Gas Secretion and Absorption
| Schellert and Popper (1992)
have documented the evolution of the particular connections between the
swimbladder and inner ear in various types of fish. This connection
is called an otophysic connection (Crawford
& Huang 1999). In some cases, as in Carassius,
the connection is a collection of tiny bones from the inner ear (Weberian
ossicles) to the anterior end of the swimbladder. In other cases,
as in Notopterus, the swimbladder itself is extended so it directly
links with the inner ear (Coombs
& Popper 1982a). In either form, this connection enhances the hearing
capabilities of the fish. These fish (i.e. Myripristis) are
now able to detect much higher and lower frequencies of sound than those
without the connection (Coombs
& Popper 1982b).
In other species of fish (some are found in the genus Chaetodon), there might be a laterophysic connection, where there is a relationship between the lateral line and the swimbladder. The lateral line on its own detects physical changes outside its body such as nearby fish or swimming obstacles; but when connected with the swimbladder, the lateral line may now have pressure-detecting abilities as well (Webb 1998).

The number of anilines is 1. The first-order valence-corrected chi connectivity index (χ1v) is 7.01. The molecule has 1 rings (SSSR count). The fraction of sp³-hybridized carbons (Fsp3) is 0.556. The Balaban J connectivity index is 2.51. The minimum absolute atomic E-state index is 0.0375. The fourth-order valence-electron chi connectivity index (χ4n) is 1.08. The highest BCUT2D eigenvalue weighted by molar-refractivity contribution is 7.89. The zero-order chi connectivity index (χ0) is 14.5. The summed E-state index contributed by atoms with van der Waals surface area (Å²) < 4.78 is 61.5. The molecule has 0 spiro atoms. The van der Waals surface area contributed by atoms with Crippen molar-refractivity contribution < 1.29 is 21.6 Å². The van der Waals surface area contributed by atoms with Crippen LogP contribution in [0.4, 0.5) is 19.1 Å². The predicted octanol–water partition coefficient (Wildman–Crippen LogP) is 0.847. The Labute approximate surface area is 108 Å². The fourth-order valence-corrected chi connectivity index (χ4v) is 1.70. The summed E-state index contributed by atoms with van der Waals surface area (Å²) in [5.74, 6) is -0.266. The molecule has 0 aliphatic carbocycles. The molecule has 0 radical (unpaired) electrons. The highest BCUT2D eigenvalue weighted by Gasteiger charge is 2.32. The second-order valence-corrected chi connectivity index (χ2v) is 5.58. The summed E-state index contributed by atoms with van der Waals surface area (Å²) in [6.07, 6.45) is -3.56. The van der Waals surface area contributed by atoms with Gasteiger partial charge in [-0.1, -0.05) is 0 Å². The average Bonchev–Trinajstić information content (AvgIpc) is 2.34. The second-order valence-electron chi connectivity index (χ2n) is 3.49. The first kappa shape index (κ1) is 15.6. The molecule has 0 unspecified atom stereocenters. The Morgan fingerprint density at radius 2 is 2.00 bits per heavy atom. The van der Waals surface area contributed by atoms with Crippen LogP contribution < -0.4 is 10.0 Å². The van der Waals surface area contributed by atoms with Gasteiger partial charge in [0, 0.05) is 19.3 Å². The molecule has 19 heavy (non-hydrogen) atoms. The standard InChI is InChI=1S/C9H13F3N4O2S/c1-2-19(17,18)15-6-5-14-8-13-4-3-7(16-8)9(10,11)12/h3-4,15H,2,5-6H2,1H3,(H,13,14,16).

Oftentimes, the swimbladder is also able to produce or amplify sounds as a way of communicating with other fish for breeding and defensive purposes (Jones 1957). In mormyrid fish (African electric fish), the males have a significantly larger swimbladder muscle than the females suggesting that the males use their swimbladder to produce sounds to facilitate their search for a mate (Crawford & Huang 1992). When internal mechanisms in close proximity to the swimbladder, such as pharyngeal teeth, make sounds, the bladder can act as a resonator. Other ways for the swimbladder to produce sounds is through the escaping of gases from the pneumatic duct (Jones 1957) or through the vibration of their swimbladder wall with a specialized drumming muscle (Crawford & Huang 1999).
Site questions? Email me: email@example.com